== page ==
Dr. Emily Briggs of Briggs Family Medicine in New Braunfels spoke with Community Impact Newspaper on how local physicians have adjusted, and how patients can go about getting care, whether it's for COVID-19-related or otherwise.
This interview has been edited for length and clarity.
Why is it important for primary care physicians and family doctors to continue treating patients right now?
We need to be the frontline to prevent people from going to the emergency department unless it's warranted.
A handful of patients call me every day asking if the symptoms that they have are okay, or if it's something that they should be concerned about. If they come to us first, we can rule out whatever might be going on or, heaven forbid, they have COVID-19 and we can diagnose them without patients exposing the emergency department to the virus.
How has the switch to telemedicine impacted medical care in New Braunfels?
Just in the last six weeks, we've had platforms that didn't exist before, or they existed but were very expensive, and now they're much more financially feasible for us to use. COVID-19 has been the impetus for making that change and 70% of our business is telemedicine now. I was talking with a family doctor who has gone to 98% telemedicine visits.
The biggest benefit has been that I can see patients and they can see me when we're talking. Having that face to face encounter is wonderful because I can really get a feel for how they're actually doing, whereas over the phone, we might not be able to have that.
Are in person visits still happening?
There's a recommendation by the CDC to have people come in for vaccines when they need to, and we're doing physical visits for things that we cannot do via telemedicine. If they need something like the pneumonia vaccine—or if it's a kiddo that needs their routine immunization—and they don't have any exposure history or symptoms, then they can come into the office. Even then, they only interact with one staff member and they go directly from the front door to an exam room.
If someone is concerned they may have a condition that is not coronavirus-related, what are their options for being diagnosed and addressing those ailments?
There are certainly those situations where they would not be okay to just stay at home and wait it out. The first thing I would recommend is calling their primary care doctor. I don't want them to go to the ER if it's something that we can manage in the office. Call us ahead of time, then we can decide what is the best route for their care.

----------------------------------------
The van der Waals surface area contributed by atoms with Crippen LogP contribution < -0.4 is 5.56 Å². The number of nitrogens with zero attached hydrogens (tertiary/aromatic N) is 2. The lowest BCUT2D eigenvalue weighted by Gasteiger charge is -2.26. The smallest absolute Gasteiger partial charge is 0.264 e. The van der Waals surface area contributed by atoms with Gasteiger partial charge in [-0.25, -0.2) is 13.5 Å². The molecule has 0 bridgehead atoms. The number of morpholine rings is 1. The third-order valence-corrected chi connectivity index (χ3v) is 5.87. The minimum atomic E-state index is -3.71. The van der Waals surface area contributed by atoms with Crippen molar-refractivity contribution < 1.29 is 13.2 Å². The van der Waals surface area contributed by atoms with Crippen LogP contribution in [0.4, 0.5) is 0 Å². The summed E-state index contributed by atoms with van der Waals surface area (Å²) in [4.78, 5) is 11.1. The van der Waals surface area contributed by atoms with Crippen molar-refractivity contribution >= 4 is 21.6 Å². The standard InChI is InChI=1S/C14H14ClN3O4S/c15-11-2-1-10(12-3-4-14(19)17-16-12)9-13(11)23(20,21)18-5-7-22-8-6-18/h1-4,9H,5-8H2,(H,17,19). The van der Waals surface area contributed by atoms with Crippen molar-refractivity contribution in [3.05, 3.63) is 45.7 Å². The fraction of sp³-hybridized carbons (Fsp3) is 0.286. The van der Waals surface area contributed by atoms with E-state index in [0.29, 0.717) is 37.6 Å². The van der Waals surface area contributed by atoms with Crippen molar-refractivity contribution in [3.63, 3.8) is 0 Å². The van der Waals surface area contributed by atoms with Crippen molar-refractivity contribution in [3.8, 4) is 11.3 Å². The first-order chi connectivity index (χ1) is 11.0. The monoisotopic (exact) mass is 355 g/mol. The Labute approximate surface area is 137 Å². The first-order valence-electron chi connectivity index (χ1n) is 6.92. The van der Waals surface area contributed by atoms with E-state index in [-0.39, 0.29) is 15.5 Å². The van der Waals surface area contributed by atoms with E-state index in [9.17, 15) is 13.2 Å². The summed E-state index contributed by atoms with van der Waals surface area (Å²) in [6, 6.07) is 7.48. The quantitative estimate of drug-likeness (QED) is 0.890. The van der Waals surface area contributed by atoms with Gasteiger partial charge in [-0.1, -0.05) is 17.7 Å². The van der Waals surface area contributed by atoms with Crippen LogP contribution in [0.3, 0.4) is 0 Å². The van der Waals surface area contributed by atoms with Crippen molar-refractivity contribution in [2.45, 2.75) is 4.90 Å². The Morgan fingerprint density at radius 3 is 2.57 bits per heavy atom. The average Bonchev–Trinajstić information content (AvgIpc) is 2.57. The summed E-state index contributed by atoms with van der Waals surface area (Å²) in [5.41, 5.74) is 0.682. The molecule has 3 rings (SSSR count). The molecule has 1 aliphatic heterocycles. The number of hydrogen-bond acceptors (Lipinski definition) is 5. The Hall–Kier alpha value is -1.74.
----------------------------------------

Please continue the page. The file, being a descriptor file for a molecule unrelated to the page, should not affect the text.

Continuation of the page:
What are the options for patients with chronic or on-going conditions?
I have them come in if I need to check oxygen saturation or there's something we can't do over telemedicine, but if they're over the age of 60 I am doing everything in my power to keep them outside of the office—I'm doing everything I can to keep them at home. If they have chronic diseases, especially anything pulmonary or diabetes, we try to keep them out of the office.
How has your in person care been adapted to the pandemic?
If the virus is aerosolized during swabbing—meaning putting it into the air—then you need to wear your N-95 mask, but I don't have enough for all of my staff so I am the only one in the room doing testing.
After I swab the patient, I then walk them out of the exam room and close the door behind us, and that door stays closed for at least an hour before anybody goes in there to clean.
That's the kind of stuff that we have to go through, because we don't have the ability to just wear N-95 masks and then dispose of it like we would in any other situation.
What is that experience like?
I've visited other countries through mission efforts and I've seen how it is when you don't have the equipment you need, but I've never existed in the United States in a time where we don't have what we need. On top of my N-95 mask, I wear a surgical mask and then a cloth mask on top of that, and then I wear a face shield that's kind of like a welder's mask. I wear a raincoat because I don't have the gowns that I need.
We look like people working in the third world. If I were in the hospital I'd have all this stuff available to me, but I'm a community doctor.
How have local doctors supported each other during this time?
The Guadalupe Health Network (GHN) is a group of physicians that come together for insurance things and discussions on best practices. We were able to shift resources from places that might be closed—and might not need their PPE as much—to family doctors and primary care physicians so we could continue to keep our doors open.
South Texas Regional Advisory Council gave me 395 masks yesterday and I have distributed about 250 of them to family doctors in town. It's because of us coming together like that, that these offices are able to stay open.
We have really proven just how tightly connected we can be. The medical community in New Braunfels has really come together to support each other, but also to support the community.
What advice would you give residents as they follow social distancing guidelines and other preventative measures?
We need to physically isolate from each other, but not socially. If you have the ability to see a person's face and socially connect with others—through social media, Skype, FaceTime, Zoom or whatever app you want to use—I highly encourage it. Even if it's not something you've ever done before, this is the time that you need to maintain connection with the rest of the world, but it doesn't need to be a physical connection.